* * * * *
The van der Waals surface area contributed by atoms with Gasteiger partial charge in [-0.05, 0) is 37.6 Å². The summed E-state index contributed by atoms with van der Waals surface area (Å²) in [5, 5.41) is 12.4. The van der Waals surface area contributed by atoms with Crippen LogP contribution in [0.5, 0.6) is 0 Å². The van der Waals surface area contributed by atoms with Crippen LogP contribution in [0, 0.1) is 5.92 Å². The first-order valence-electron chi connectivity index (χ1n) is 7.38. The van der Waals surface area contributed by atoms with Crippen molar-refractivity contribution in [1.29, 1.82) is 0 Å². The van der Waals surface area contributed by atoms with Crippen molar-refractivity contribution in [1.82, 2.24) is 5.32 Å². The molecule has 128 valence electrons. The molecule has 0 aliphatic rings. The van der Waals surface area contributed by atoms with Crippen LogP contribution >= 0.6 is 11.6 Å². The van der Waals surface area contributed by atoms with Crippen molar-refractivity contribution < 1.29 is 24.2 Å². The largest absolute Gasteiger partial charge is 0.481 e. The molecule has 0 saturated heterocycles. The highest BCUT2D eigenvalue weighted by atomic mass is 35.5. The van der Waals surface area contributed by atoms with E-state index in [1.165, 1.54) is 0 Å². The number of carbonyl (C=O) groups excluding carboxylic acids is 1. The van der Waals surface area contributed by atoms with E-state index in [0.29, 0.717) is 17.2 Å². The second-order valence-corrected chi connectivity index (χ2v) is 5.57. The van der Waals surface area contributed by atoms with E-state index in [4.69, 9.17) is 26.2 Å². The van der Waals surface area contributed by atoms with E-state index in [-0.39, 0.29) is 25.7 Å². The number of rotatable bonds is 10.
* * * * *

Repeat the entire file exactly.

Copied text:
The van der Waals surface area contributed by atoms with Gasteiger partial charge in [-0.05, 0) is 37.6 Å². The summed E-state index contributed by atoms with van der Waals surface area (Å²) in [5, 5.41) is 12.4. The van der Waals surface area contributed by atoms with Crippen LogP contribution in [0.5, 0.6) is 0 Å². The van der Waals surface area contributed by atoms with Crippen LogP contribution in [0, 0.1) is 5.92 Å². The first-order valence-electron chi connectivity index (χ1n) is 7.38. The van der Waals surface area contributed by atoms with Crippen molar-refractivity contribution in [1.29, 1.82) is 0 Å². The van der Waals surface area contributed by atoms with Crippen molar-refractivity contribution in [1.82, 2.24) is 5.32 Å². The molecule has 128 valence electrons. The molecule has 0 aliphatic rings. The van der Waals surface area contributed by atoms with Crippen LogP contribution >= 0.6 is 11.6 Å². The van der Waals surface area contributed by atoms with Crippen molar-refractivity contribution < 1.29 is 24.2 Å². The largest absolute Gasteiger partial charge is 0.481 e. The molecule has 0 saturated heterocycles. The highest BCUT2D eigenvalue weighted by atomic mass is 35.5. The van der Waals surface area contributed by atoms with E-state index in [1.165, 1.54) is 0 Å². The number of carbonyl (C=O) groups excluding carboxylic acids is 1. The van der Waals surface area contributed by atoms with E-state index in [0.29, 0.717) is 17.2 Å². The second-order valence-corrected chi connectivity index (χ2v) is 5.57. The van der Waals surface area contributed by atoms with E-state index in [4.69, 9.17) is 26.2 Å². The van der Waals surface area contributed by atoms with E-state index in [-0.39, 0.29) is 25.7 Å². The number of rotatable bonds is 10.